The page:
Cardamom Babka Wreath

This Cardamom Babka Wreath is a stunning centrepiece for Christmas brunch, or any time of the year! Recipe with step-by-step photos.

cardamom babka wreath sprinkled with pearl sugar

Cardamom Babka Wreath

If you’re looking for the perfect centrepiece for Christmas brunch, may I suggest this Cardamom Babka Wreath? This beautifully-braided bread, heady with freshly-ground cardamom, will fill your home with the most wonderful scent as it bakes, perfect for getting everyone into the mood for a day filled with festive fun.

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Dreikönigskuchen (Swiss Three Kings Cake)

Celebrate the Epiphany with a Dreikönigskuchen or Swiss Three Kings Cake. This brioche-like cake is perfect for sharing, and whoever finds the hidden fève is crowned king for the day! Follow my Dreikönigskuchen recipe with step-by-step photos.

dreikönigskuchen on wire rack

Swiss Three Kings Cake

If there is one thing that can chase the post-Christmas blues away, it is the knowledge that the Epiphany is just around the corner. Once all of the Gingerbread Men, Panettone and Fruit Mince Pies have been devoured in the lead-up to Christmas, one can then look forward to the joys of the Dreikönigskuchen to celebrate the Epiphany on 6 January.

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Fun and delicious Grittibänz, traditional sweet buns which are eaten at Christmas in Switzerland. A great recipe to make with the kids. Follow my delicious Grittibänz recipe with step-by-step photos.

grittibänz on wire rack

Christmas in Switzerland

As soon as the Grittibänz start appearing in the bakeries and supermarkets here in Zurich, my children get very excited because, for them, it is a sign that Christmas is around the corner.

Gingerbread Men are not exactly common here in Switzerland, but these Grittibänz have the same effect on children – they are cute to look at and fun to eat!

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Swedish Chocolate Cookies (Chokladsnittar)

Irresistible Swedish Chocolate Cookies (Chokladsnittar) decorated with pearl sugar, perfect for Fika. Recipe with step-by-step photos.

swedish chocolate cookies with cup of tea

Visiting Stockholm

If you follow me on Instagram, you may have noticed that we were recently in Stockholm. It’s a city which I always enjoy visiting for both the local food scene, as well as to indulge in Scandinavian-designed home decor and kitchenware.

You can read my comprehensive guide on where to eat and shop in Stockholm on this blog.

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Chouquettes (French Cream Puffs)

Recipe with step-by-step photos for Chouquettes, which are French cream puffs (or pastry puffs) sprinkled with pearl sugar or chocolate chips. They are a delicious bite-sized snack made from choux pastry.

chouquettes (french cream puffs) on metal try with pearl sugar


Something which I love to bake throughout the year are these little French cream puffs called chouquettes.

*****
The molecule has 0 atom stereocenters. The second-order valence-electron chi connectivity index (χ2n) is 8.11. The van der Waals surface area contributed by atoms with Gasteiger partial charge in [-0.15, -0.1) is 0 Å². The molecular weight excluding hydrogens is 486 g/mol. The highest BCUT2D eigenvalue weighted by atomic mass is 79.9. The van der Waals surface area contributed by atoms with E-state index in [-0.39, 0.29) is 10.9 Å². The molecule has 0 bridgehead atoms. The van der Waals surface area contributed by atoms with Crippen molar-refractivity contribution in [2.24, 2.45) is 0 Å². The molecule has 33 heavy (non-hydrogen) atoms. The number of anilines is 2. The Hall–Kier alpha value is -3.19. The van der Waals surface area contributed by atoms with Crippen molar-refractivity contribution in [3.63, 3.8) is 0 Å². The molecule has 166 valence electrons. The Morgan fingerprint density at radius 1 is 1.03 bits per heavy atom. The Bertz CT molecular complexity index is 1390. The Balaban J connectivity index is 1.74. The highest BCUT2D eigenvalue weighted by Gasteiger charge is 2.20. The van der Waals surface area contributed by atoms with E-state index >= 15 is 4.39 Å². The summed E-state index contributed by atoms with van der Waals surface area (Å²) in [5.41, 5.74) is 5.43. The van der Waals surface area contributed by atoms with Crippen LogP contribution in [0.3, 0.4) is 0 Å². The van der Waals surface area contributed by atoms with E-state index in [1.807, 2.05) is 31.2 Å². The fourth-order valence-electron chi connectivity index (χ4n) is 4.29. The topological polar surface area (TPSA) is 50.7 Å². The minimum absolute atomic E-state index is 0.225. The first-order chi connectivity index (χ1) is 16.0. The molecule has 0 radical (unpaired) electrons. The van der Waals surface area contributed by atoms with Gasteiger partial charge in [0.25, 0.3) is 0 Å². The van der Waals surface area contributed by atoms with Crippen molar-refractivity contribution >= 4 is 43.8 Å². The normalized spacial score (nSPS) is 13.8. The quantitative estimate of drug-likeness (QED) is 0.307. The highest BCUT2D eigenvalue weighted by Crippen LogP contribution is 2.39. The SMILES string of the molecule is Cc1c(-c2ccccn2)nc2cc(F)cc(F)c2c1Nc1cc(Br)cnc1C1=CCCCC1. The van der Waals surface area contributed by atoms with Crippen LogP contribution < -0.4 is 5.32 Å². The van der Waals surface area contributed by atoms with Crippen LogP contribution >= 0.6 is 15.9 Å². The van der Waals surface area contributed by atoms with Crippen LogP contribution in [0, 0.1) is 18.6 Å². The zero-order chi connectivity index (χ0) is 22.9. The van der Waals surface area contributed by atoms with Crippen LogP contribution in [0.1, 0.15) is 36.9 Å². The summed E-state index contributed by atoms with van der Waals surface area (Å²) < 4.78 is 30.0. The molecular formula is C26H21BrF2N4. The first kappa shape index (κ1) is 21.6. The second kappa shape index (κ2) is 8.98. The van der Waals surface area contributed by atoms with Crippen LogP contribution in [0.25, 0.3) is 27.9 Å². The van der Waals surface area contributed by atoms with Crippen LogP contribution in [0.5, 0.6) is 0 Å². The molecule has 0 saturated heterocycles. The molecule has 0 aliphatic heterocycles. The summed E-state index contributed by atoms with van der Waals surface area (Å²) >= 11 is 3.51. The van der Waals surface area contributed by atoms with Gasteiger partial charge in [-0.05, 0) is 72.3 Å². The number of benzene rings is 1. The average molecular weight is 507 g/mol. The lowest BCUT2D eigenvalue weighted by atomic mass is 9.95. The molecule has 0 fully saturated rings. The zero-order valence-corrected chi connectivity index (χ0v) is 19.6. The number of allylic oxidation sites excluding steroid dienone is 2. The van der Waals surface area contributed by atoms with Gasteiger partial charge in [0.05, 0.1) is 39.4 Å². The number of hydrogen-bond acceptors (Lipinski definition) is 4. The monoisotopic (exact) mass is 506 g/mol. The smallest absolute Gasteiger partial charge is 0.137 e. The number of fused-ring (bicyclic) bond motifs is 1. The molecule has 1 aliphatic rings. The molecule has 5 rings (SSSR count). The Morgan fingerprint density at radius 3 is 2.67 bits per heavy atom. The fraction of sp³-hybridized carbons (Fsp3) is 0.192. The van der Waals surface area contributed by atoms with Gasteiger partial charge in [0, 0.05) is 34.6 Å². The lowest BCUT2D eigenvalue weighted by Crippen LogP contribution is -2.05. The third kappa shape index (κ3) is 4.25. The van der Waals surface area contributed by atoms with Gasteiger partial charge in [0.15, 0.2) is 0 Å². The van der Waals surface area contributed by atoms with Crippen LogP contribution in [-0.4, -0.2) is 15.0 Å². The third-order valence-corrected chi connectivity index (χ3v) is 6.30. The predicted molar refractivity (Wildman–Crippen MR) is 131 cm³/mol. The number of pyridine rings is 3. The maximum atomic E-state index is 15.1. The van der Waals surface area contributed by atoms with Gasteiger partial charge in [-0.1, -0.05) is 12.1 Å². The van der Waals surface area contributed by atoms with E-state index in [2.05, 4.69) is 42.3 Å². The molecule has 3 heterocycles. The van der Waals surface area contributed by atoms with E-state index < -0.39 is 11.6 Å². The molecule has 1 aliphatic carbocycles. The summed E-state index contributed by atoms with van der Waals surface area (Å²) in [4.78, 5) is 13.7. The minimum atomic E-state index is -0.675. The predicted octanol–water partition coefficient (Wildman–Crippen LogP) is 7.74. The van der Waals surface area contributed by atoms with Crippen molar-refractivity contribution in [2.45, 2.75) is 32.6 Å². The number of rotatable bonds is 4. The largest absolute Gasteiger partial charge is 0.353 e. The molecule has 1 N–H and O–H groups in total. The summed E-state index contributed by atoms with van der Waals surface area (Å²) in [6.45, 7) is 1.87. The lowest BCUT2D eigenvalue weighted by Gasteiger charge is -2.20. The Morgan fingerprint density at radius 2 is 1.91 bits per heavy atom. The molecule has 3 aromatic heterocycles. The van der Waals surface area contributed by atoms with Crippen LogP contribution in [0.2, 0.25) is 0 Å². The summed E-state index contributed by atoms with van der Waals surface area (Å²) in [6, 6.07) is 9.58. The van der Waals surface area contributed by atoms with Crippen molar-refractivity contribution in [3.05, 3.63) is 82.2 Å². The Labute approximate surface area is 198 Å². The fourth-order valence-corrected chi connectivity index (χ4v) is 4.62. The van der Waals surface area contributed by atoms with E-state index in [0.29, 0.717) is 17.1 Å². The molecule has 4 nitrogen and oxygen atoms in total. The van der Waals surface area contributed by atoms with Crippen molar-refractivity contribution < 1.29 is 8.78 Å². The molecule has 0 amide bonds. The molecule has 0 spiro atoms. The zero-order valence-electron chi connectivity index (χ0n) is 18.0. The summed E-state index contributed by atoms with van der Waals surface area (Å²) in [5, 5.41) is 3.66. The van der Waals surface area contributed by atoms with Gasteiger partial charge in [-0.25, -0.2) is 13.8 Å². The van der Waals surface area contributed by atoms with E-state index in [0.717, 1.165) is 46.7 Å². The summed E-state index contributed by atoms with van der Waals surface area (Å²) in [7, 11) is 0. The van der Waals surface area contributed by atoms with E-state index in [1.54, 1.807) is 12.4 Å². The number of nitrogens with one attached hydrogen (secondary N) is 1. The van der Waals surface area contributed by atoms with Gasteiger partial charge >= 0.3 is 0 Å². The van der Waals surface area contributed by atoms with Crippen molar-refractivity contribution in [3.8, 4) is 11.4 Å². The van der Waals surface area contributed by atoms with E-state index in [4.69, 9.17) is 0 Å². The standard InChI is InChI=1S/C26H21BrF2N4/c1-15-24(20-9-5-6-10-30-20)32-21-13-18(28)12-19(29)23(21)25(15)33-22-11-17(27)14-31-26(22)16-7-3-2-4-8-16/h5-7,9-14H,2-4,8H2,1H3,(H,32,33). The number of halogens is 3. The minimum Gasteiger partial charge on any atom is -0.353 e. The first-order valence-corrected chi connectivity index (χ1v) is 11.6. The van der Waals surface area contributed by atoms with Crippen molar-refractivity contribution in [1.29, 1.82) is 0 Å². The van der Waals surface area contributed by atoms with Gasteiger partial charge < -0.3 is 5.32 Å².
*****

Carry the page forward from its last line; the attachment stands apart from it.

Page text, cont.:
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Chocolate Chip Chouquettes

A delicious recipe for Chocolate Chip Chouquettes, adapted from David Lebovitz.

chocolate chip chouquettes on cake stand

While working in the outer suburbs of Chicago in the last few years, I often found myself at a Barnes & Noble or Borders bookstore during lunch, not only because I have a fondness for bookshops but mostly because I discovered that living and working in Switzerland had had a big influence on my lunch-time eating habits.

Unlike the Australians and Americans who often grab a quick sandwich or heat up leftovers to eat at their desk, the Swiss tend towards a leisurely a 2-3 course hot lunch, followed by a customary coffee before heading back to their desks once their lunch hour (or two) is up. This is not to say that the Swiss are dwindling away their time during office hours; lunch breaks are mandatory by law and most people often use their hour for business chit-chat or networking, and enjoy a good meal in the process. It is also commonplace to lunch with your colleagues at the work canteen, so it is a culture which fosters social interaction amongst employees, even if you might only end up talking about work or engaging in polite chatter over your meal. I have to admit that I enjoy the Swiss approach to lunching and one often feels that the lunch break was in fact a break.

But as a visitor to the offices in the US, lunch was often a lonely experience for me. Several colleagues often went out of their way to lunch with me now and then, but I got the feeling early on that most tended to work through their lunch hours, that anything more than 15 minutes was only reserved for the odd occasion, like when a visiting colleague was in town. But as I often worked in the US for about a month at a time, I couldn’t expect a leisurely lunch everyday. Yet it didn’t feel right to sit in front of my computer with a styrofoam cup of soup and a plastic spoon when I was so used to sitting down to a proper meal with proper cutlery (or, as they say in the US, silverware). So on those days when I found myself alone at lunch, I would hop into the car and drive to one of the many malls nearby for some amusement. I didn’t mind so much hanging out on my own as it was rather an adventure to explore the mid-west while working there. And so I often found myself at a bookshop where I would grab a quick snack at their in-store coffee shop, and flick through books which I would never find back in Zurich, like the complete Paula Deen collection. Or the rather unusual semi-homemade offers by Sandra Lee. I must confess to having a soft spot for American cooking.

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